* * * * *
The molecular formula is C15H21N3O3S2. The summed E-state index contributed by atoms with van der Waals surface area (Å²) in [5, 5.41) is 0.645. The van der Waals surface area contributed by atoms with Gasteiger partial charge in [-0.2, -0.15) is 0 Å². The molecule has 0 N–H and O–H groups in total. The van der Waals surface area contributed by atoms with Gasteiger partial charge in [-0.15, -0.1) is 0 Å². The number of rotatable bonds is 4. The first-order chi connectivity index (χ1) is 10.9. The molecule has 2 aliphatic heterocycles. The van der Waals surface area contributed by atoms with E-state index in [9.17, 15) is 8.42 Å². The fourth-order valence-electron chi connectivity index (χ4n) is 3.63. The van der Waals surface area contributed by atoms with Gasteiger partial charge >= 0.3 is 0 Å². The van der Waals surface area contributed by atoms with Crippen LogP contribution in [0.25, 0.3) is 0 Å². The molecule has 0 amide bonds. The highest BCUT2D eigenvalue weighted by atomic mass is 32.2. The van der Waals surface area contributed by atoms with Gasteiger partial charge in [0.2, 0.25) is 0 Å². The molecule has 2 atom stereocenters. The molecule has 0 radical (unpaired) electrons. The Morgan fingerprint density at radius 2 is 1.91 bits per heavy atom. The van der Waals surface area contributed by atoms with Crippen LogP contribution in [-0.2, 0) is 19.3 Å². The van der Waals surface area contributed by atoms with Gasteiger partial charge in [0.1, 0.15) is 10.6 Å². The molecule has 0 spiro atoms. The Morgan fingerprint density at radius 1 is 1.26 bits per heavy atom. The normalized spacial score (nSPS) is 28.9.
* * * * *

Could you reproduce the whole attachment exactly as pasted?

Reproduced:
The molecular formula is C15H21N3O3S2. The summed E-state index contributed by atoms with van der Waals surface area (Å²) in [5, 5.41) is 0.645. The van der Waals surface area contributed by atoms with Gasteiger partial charge in [-0.2, -0.15) is 0 Å². The molecule has 0 N–H and O–H groups in total. The van der Waals surface area contributed by atoms with Gasteiger partial charge in [-0.15, -0.1) is 0 Å². The number of rotatable bonds is 4. The first-order chi connectivity index (χ1) is 10.9. The molecule has 2 aliphatic heterocycles. The van der Waals surface area contributed by atoms with E-state index in [9.17, 15) is 8.42 Å². The fourth-order valence-electron chi connectivity index (χ4n) is 3.63. The van der Waals surface area contributed by atoms with Gasteiger partial charge >= 0.3 is 0 Å². The van der Waals surface area contributed by atoms with Crippen LogP contribution in [0.25, 0.3) is 0 Å². The molecule has 0 amide bonds. The highest BCUT2D eigenvalue weighted by atomic mass is 32.2. The van der Waals surface area contributed by atoms with Gasteiger partial charge in [0.2, 0.25) is 0 Å². The molecule has 2 atom stereocenters. The molecule has 0 radical (unpaired) electrons. The Morgan fingerprint density at radius 2 is 1.91 bits per heavy atom. The van der Waals surface area contributed by atoms with Crippen LogP contribution in [-0.2, 0) is 19.3 Å². The van der Waals surface area contributed by atoms with Gasteiger partial charge in [0.1, 0.15) is 10.6 Å². The molecule has 0 spiro atoms. The Morgan fingerprint density at radius 1 is 1.26 bits per heavy atom. The normalized spacial score (nSPS) is 28.9.